Recent mainstream horror has an operating problem. Unfortunately, that can often be traced back to the beautiful film ‘Get Out’ from 2017, which with all its subtlety, subtlety and topical nuance should have raised the bar. But it somehow opened the floodgates for a slew of identity horror knock-offs — from “Them” to “Antebellum” — that are superficial, sloppy copycats.
“She/She” is the last to suffer this fate.
And it’s a shame. Because it features a large cast of queer actors who also portray queer characters when the genre has had a long history of avoiding them altogether. While there are plenty of interesting stories – even some that have little to do with their gender and/or sexual identity – that could benefit from more inclusion.
Writer-director John Logan’s “They/Them” is all about the strangeness of its characters, but with a thin suspense, horror and plot. It comes across as if the filmmaker had no idea what kind of story he wanted to create around his capable cast.
So Logan goes for the lowest-hanging fruit — putting “them/them” in a gay conversion camp called Camp Whistler. While that’s ripe for all sorts of atrocities and horrors that could make for an entertainingly entertaining gore-fest, it immediately poses a few issues that can never be satisfactorily reconciled.
For starters, how do you make a horror movie that focuses on queer people and that a group that already brutal in real life? The second question is a bit more complicated and rooted in a consistent issue that recent horror filmmakers have frustratingly shunned to contend with.
Where else can the horror come from or what is a subtextual horror that can be explored simultaneously in the story so that it is not strictly tied to a character’s identity? Mariama DiallosMaster”, from earlier this year, had woven witches and ghouls skillfully into his story of a black female student navigating a privileged, white academic space.
“American Horror Story: Asylum,” told a haunting story of how society responds to queerness and races through the prism of an unethical mental institution. The eerie images and music were also deeply disturbing.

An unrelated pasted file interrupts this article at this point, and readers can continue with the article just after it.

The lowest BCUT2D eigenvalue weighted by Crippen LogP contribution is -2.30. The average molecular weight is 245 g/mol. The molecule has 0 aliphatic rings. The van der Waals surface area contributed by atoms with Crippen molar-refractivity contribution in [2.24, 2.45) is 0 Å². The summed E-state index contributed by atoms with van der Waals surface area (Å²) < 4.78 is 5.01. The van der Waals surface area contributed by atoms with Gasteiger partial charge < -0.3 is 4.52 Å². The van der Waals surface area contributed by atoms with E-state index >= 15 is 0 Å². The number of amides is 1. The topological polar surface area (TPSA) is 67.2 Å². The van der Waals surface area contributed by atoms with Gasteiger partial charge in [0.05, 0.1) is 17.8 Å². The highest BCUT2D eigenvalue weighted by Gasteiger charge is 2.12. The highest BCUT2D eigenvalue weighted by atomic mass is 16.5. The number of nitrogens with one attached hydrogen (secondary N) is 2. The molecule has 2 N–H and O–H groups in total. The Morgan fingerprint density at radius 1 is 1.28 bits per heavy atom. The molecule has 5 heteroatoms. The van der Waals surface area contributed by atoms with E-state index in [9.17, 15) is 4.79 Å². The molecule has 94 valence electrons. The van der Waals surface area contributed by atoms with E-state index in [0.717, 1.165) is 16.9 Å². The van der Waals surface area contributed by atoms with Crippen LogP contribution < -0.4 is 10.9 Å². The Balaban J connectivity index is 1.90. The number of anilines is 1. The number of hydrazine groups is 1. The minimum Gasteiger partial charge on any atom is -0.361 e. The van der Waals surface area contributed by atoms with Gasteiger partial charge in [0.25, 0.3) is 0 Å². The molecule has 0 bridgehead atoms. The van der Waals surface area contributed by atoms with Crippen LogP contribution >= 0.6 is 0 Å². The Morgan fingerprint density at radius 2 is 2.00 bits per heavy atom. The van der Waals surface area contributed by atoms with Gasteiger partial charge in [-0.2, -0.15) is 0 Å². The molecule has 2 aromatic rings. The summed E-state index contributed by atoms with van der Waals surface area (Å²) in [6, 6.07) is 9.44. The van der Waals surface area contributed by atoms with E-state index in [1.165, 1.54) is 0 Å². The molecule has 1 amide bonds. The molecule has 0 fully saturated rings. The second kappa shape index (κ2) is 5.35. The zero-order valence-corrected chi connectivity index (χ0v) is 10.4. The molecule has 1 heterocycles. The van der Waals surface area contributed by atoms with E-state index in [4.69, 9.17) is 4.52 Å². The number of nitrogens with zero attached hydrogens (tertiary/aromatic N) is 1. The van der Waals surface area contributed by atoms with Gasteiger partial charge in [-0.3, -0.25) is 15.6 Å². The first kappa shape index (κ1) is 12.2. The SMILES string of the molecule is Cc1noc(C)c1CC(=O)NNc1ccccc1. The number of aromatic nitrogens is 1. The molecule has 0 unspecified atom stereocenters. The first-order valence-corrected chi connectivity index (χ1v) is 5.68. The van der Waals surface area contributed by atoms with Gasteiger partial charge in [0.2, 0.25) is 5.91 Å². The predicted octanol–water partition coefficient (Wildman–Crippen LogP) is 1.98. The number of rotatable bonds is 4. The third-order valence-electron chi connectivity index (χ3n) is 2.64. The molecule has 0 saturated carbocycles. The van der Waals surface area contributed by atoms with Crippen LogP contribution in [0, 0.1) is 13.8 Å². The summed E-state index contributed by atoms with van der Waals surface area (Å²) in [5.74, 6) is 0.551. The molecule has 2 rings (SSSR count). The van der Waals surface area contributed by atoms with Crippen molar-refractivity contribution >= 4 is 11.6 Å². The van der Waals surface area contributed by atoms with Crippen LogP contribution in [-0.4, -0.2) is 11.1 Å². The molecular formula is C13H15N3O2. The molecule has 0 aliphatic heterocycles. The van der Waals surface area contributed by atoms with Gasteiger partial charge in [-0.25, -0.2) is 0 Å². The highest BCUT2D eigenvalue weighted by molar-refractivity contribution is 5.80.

“She/She”, on the other hand, resorts to literal storytelling, which goes against what makes so many horror movies great. That’s even despite there being a title in which to pronounce the slash, suggesting a hint of allegory. Do you understand? Because it has to be a slasher?
But that is not it. Not really, anyway. A group of young gay adults find themselves in this conversion camp led by Owen Whistler (Kevin Bacon), an obvious villain who preaches about his resolve to help them while conjuring a frosty smile. Molly (Anna Chlumsky), one of Owen’s right-hand man, is also there to mysteriously support his decision.
And day after day, the queer, sadly one-dimensional characters (played by actors like Theo Germaine, Quei Tann and Anna Lore) are subjected to the same oppressive rules. That includes being forced to wear clothing appropriate to their assigned gender, shoot animals, and generally act in direct opposition to who they are.
The typically distressing experiences queer people experience in a heteronormative society are compounded by being in a virtual prison. “She/She” doesn’t even bother to build compelling stories around them. Molly, as wafer-thin as her storyline is, is actually a more interesting character. That says a lot about the priorities of the film.
Logan’s film assumes that audiences will be disturbed by the reality next to the plot, but not by the plot itself. Absent are the things you anticipate and even crave a horror such as tension and increasing anxiety. The most intense reaction it can evoke is boredom.
Because apart from a few awkwardly violent twists towards the end of the film, one that further exploits queerness and another that is an undeveloped revenge subplot, nothing happens in the film. The movie spends a lot of time building things that never actually happen, which makes it an even more annoying watch.
The movie isn’t even smart enough to add some humor or commentary, like in ‘Scream’ or ‘But I’m a Cheerleader’, just to make you feel… something. Something.
“they/them” is not alone not scary, but it also has nothing to say. A total waste.